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Jeanette Winterson

Sexing the Cherry

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“The marvelous and the horrific, the mythic and the mundane overlap and intermingle in this wonderfully inventive novel.” —The New York Times
Winner of the E. M. Forster Award
In a fantastic world that is and is not seventeenth-century England, a baby is found floating in the Thames. The child, Jordan, is rescued by Dog Woman and grows up to travel the globe like Gulliver—though he finds that the most curious oddities come from his own mind. The spiraling tale leads the reader from discussions on the nature of time to Jordan’s fascination with journeys concealed within other journeys, all with a dizzying speed that jumps from epiphany to shimmering epiphany.
From the New York Times–bestselling author of Oranges Are Not the Only Fruit and Why Be Happy When You Could Be Normal?, Sexing the Cherry is “a mixture of The Arabian Nights touched by the philosophical form of Milan Kundera and told with the grace of Italo Calvino” (San Francisco Chronicle).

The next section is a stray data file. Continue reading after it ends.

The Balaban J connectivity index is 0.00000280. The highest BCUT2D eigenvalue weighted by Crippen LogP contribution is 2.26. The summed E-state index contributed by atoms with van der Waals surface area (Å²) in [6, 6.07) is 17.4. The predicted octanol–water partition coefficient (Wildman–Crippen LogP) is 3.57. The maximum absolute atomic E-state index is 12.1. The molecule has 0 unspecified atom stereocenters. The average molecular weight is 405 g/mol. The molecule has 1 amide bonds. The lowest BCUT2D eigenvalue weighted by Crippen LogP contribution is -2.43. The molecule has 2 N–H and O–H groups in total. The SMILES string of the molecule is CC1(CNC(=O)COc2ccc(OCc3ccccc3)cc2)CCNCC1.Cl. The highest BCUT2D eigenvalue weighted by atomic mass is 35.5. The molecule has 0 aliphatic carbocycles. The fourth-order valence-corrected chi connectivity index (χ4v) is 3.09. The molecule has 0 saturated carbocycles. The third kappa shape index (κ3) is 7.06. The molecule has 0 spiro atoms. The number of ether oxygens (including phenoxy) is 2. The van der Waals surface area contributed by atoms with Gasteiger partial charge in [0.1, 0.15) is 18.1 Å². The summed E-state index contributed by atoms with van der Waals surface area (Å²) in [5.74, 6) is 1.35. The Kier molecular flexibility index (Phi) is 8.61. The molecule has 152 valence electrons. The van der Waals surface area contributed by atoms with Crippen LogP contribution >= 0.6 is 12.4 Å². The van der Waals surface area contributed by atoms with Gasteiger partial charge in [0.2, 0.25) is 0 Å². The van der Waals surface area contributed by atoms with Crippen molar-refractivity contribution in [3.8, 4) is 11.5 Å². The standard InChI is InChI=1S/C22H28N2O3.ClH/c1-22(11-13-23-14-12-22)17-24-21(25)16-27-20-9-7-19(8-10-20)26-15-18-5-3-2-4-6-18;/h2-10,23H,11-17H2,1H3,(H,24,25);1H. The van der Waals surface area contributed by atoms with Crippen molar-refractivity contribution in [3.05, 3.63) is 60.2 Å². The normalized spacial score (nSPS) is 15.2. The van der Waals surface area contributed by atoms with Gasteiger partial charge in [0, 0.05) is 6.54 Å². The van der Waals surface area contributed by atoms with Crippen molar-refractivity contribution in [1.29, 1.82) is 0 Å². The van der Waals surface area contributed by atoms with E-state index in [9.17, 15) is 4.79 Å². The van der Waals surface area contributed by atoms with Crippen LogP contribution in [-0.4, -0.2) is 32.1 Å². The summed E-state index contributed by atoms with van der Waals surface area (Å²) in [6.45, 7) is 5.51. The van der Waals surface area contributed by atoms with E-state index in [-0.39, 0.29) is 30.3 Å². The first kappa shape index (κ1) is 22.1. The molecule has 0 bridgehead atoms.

“Those who care for fiction that is both idiosyncratic and beautiful will want to read anything [Winterson] writes.” —The Washington Post Book World
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160 printed pages
Publication year
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  • reyhanakcanhas quoted4 years ago
    I am a woman going mad. I am a woman hallucinating. I imagine I am huge, raw, a giant. When I am a giant I go out with my sleeves rolled up and my skirts swirling round me like a whirlpool. I have a sack such as kittens are drowned in and I stop off all over the world filling it up. Men shoot at me, but I take the bullets out of my cleavage and I chew them up. Then I laugh and laugh and break their guns between my fingers the way you would a wish-bone.
  • b5257710093has quoted3 months ago
    The alchemists have a saying, ‘Tertium non data’: the third is not given. That is, the transformation from one element to another, from waste matter into best gold, is a process that cannot be documented.
  • b5257710093has quoted3 months ago
    I was a lonely child. My parents found me difficult, not the child they had wanted. I was too intense, too physically awkward and too quiet for them. My best times were outside with our dogs. Parents want to see themselves passed on in their children. It comforts them to recognize a twist of the head or a way of talking. If there are no points of recognition, if the child is genuinely alien, they do their best to feed and clothe, but they don’t love. Not in the transforming way of love.

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